3D Programming:

Graphics, including desktop items like windows, are rendered using Direct3D. This provides an avenue for displaying more complex graphics and custom themes, at the cost of GDI's wider range of support and uniform control theming. It allows Windows to offload some graphics tasks to the GPU. This reduces the workload on the computer's CPU. GPUs are optimized for parallel pixel computations; this tends to speed up screen refreshes at the cost of decreased compatibility in markets where GPUs are not necessarily as powerful, such as the netbook market. WPF's emphasis on vector graphics allows most controls and elements to be scaled without loss in quality or pixelization, thus increasing accessibility.

Skinning Support:

The Windows Presentation Foundation provides great support for UI skinning. There are various situations in which UI skinning might be important for an application. It can be used to allow the end-user to customize the UI based on his or her personal aesthetic preferences. Another scenario in which skinning might be used is when a company creates one application that is subsequently deployed to various clients. Each client might want their company logo, colors, font, etc. to be displayed by the application. If the UI is designed with skinning in mind, that task is easy to accomplish with minimal effort.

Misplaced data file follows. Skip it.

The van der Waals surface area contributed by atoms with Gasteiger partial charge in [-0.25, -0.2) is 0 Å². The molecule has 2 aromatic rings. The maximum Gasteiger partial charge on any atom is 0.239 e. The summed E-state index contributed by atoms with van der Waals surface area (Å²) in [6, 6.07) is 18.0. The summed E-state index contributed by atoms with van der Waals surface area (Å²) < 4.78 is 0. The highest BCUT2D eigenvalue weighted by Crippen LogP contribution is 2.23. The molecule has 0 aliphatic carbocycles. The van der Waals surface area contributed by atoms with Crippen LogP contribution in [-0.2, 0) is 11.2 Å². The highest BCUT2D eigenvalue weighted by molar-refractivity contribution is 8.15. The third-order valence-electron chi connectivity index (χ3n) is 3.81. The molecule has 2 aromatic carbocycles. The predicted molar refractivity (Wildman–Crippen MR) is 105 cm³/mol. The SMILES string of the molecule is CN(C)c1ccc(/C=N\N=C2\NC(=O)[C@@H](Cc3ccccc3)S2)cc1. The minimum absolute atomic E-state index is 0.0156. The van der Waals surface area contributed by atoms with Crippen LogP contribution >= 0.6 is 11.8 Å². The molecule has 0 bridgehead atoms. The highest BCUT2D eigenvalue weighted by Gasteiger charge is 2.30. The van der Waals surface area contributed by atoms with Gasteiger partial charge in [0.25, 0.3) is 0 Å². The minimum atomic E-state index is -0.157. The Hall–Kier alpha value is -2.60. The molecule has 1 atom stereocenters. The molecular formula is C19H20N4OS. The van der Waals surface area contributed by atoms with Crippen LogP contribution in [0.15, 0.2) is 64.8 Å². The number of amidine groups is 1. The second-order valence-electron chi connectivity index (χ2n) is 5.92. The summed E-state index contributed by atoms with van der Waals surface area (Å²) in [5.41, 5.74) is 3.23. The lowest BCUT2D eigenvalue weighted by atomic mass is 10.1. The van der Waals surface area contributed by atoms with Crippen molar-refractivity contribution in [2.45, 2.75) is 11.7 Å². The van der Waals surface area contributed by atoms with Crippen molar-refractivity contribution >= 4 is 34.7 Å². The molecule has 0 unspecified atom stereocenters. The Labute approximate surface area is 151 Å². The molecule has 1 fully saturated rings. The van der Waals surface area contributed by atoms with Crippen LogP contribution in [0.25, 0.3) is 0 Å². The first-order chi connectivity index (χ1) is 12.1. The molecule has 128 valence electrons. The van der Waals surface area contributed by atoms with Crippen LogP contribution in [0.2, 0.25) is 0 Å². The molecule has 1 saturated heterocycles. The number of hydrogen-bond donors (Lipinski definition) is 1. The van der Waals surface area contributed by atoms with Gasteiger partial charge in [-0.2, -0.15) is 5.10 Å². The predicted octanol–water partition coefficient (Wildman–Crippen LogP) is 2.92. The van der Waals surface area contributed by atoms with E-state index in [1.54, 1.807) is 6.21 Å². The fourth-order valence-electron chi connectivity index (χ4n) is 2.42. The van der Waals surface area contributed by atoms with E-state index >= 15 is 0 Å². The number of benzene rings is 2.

Multimedia Support:

Windows Presentation Foundation (WPF) provides support for multimedia, vector graphics, animation, and content composition, making it easy for developers to build interesting user interfaces and content.

Declarative UI XAML:

XAML is an XML based language that is used as a foundation for the WPF. It allows forms to be created using syntax very similar to ASP.NET and HTML. The design pattern that is getting popular in the .Net world is MVC, called Model View Controller. This is why we have the WPF designed differently than traditional Microsoft framework like MFC. The Declarative UI is an approach to separating the UI completely from the business logic. The XAML is a general purpose markup language being used in WPF. For Example:

A Button in HTML:

<input type="Button" value="Click Me" id="MyButton" />

And in XAML:

<Button Name="MyButton">Click Me<Button>

                                                                                                                                                                  Continue to Part 2